Putin’s Soap Operas

I noticed a new trend in Russian soap operas: the small town folk theme. Townspeople are now the main characters, and a small town, a cross between a city and a village, is their backdrop. These new productions rely on multiple layers of cinematic familiarity. First, they have the same features as pre-war Soviet, Stalinist films: shiny and aestheticized old-style machines (ambulances, household products, tools, all local, not imported), women and men with pure and noble souls, often expressed through reserved sexuality or simply the absence of sex, just kisses and repressed hugs, and of course, bad characters are selfish and wear mini-skirts.

 

Second, the only food eaten by these Russian souls is Russian. TV ads interrupt this goodness with their offerings of Italian pasta and Asian noodles. Just as the ads fade on our Japanese- and Chinese-made screens, the audience can switch back to pre-imported life. The characters do not shop in supermarkets, they are rarely seen shopping at all (another familiar trope of evil consumerism). When food appears, it’s usually presented as a blessing from “the grandma’s garden.” The table with familiar all-Russian offerings is the only table around.

 

And of course, the aesthetic familiarity of Russian extended communal life. Everyone is helping each other, lending money, time, expressing care and non-stop concern. A woman-cleaner notices something bad is going on behind a building, and immediately calls the police. She knows the policeman by name and they save lives. A lead character works tirelessly and faints from fatigue because she is so devoted to her community. A man only thinks about larger good and not sure how to reconcile this communal ethic with his all-to-selfish love for the simply dressed, always ordered-hair, heroine. Non-Russians are nowhere to be seen. Come to think of it, no references are made to the outside world either. No one is watching current news on TV, or playing computer games. They do use cell phones though.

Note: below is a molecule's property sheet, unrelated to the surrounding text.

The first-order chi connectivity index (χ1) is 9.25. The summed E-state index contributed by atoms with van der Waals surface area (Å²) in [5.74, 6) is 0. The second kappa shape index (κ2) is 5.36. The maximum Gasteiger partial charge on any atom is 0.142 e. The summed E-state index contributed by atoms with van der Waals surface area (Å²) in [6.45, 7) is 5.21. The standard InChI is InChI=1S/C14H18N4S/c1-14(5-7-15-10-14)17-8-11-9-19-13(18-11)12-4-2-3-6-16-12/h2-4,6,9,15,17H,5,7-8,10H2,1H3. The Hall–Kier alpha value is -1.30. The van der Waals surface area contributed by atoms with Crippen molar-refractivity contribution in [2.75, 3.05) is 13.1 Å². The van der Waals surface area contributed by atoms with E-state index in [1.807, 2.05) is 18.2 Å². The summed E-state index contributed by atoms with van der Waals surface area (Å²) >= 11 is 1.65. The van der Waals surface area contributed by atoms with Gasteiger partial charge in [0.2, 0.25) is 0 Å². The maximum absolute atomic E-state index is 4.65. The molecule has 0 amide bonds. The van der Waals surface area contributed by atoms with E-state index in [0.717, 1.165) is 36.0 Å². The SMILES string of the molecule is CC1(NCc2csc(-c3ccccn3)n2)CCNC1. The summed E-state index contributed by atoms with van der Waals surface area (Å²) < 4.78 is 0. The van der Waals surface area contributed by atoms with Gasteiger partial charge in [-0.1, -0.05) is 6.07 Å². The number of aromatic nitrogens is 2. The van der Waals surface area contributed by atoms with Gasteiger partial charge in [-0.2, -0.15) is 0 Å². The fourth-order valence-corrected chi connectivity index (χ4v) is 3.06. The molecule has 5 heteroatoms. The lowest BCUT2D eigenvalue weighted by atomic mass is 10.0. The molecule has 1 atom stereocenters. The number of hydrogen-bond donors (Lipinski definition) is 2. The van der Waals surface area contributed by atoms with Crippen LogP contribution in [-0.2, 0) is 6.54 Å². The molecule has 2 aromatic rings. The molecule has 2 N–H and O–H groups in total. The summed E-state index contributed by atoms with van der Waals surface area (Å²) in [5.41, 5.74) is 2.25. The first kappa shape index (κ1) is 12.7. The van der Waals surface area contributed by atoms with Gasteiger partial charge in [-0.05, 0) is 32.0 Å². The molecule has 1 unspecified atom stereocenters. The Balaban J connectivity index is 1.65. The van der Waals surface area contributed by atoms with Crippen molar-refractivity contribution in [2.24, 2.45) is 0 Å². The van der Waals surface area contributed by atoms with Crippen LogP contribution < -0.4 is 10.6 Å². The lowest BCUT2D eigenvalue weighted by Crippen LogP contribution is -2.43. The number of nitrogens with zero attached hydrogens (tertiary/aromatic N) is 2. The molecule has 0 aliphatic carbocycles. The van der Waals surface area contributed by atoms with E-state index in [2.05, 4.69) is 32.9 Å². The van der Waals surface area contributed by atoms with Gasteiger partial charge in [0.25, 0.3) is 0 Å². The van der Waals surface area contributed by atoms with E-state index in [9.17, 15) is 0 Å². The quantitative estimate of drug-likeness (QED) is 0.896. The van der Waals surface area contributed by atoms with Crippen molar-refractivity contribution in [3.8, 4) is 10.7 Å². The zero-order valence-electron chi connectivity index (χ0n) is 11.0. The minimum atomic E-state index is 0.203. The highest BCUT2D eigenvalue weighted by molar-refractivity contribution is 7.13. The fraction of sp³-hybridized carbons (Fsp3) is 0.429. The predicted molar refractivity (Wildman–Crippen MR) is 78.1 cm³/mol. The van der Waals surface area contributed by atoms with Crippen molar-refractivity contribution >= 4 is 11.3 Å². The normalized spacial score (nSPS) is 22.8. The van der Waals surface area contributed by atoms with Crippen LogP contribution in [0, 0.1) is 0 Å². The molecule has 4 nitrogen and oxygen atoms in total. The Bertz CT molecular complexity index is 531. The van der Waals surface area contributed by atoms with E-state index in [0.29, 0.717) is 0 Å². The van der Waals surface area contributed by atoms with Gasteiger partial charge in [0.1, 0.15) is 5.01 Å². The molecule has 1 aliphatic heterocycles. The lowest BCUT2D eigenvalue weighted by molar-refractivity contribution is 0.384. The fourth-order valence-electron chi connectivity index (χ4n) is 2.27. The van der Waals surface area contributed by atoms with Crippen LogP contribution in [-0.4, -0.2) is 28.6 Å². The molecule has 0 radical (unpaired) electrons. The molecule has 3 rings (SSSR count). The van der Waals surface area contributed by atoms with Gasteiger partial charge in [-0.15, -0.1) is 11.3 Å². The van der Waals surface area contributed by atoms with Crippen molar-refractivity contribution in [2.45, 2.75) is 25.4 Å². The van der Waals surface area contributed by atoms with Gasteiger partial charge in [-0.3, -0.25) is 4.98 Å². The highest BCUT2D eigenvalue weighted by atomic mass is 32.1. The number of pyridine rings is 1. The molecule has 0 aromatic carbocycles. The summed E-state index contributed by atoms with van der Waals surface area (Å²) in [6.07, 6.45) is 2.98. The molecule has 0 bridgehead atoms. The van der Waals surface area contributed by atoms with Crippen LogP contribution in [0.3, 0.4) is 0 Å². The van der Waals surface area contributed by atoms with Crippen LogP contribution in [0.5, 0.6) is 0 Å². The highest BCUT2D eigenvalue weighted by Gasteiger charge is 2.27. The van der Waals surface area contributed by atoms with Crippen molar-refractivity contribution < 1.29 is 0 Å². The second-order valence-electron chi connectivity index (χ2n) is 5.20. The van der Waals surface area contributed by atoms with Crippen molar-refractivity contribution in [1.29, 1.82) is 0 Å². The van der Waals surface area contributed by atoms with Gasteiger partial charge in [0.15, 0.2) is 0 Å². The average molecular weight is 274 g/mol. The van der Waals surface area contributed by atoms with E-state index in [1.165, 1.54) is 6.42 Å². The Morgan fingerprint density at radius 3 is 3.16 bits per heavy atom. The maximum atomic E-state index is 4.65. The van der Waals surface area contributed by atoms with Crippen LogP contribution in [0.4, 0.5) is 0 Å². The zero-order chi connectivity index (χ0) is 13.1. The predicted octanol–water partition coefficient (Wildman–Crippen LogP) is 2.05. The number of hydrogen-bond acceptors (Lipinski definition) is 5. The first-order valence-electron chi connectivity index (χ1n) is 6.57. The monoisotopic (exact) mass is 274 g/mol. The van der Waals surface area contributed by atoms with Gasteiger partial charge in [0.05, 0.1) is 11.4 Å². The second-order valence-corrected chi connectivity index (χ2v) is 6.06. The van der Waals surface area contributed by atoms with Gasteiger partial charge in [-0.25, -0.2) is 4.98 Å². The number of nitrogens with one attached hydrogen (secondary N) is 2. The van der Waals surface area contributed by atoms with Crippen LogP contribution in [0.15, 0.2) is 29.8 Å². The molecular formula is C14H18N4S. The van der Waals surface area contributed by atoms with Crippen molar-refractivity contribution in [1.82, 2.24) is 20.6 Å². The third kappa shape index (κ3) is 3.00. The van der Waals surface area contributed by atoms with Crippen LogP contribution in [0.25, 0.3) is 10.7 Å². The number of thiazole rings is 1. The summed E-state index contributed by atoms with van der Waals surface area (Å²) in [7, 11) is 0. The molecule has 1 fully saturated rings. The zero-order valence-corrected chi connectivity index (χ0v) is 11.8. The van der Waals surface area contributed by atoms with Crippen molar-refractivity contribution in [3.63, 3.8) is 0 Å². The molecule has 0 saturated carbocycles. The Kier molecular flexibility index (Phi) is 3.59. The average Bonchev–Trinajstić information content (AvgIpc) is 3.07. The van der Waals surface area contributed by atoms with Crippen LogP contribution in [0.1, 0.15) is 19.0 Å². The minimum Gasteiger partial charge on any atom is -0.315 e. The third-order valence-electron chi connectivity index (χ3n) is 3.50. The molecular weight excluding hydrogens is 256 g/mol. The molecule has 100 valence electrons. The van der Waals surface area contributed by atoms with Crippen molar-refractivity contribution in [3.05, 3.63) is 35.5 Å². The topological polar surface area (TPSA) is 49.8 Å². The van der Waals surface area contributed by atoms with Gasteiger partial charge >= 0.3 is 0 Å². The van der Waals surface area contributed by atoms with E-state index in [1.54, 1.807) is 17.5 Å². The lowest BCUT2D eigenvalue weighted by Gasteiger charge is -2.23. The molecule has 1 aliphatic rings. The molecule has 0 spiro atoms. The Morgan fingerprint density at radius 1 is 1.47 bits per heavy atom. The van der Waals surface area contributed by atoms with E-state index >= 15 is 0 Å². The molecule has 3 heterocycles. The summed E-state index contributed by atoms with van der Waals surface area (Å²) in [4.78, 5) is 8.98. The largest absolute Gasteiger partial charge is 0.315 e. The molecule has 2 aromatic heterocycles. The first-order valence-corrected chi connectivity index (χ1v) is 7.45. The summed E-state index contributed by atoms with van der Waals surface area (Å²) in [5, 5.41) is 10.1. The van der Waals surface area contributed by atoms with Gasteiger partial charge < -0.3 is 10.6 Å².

These small towns look like phantom territories from Shaymalan’s films. TV crime dramas, often set in large cities and popularized in the 1990s, are considered now as too rough for Putin’s Russia. The government-controlled channels want to present a softer, better image of the country. On the other hand, if one shows a Russian village with only kind doctors, sober tractor drivers, unpolished but quaint surroundings and working machinery, Russian audiences would laugh out loud. This is a smartly constructed non-land of Russianness that has never been and will never be.

 

For an American counterpart, I would suggest Dr. Quinn, Medicine Woman. “Townspeople” in this series also act as a backdrop for topics that frequently take on nation building themes. Their main audiences (let me make a wild guess here) are white / Russian women of reproductive or peri-menopausal age, drawn to the emotional side of nation building on television: a love story. If children and extended family are involved, it’s for the better as there are even more opportunities for tearful moments. They are well done, I must say. I found myself crying.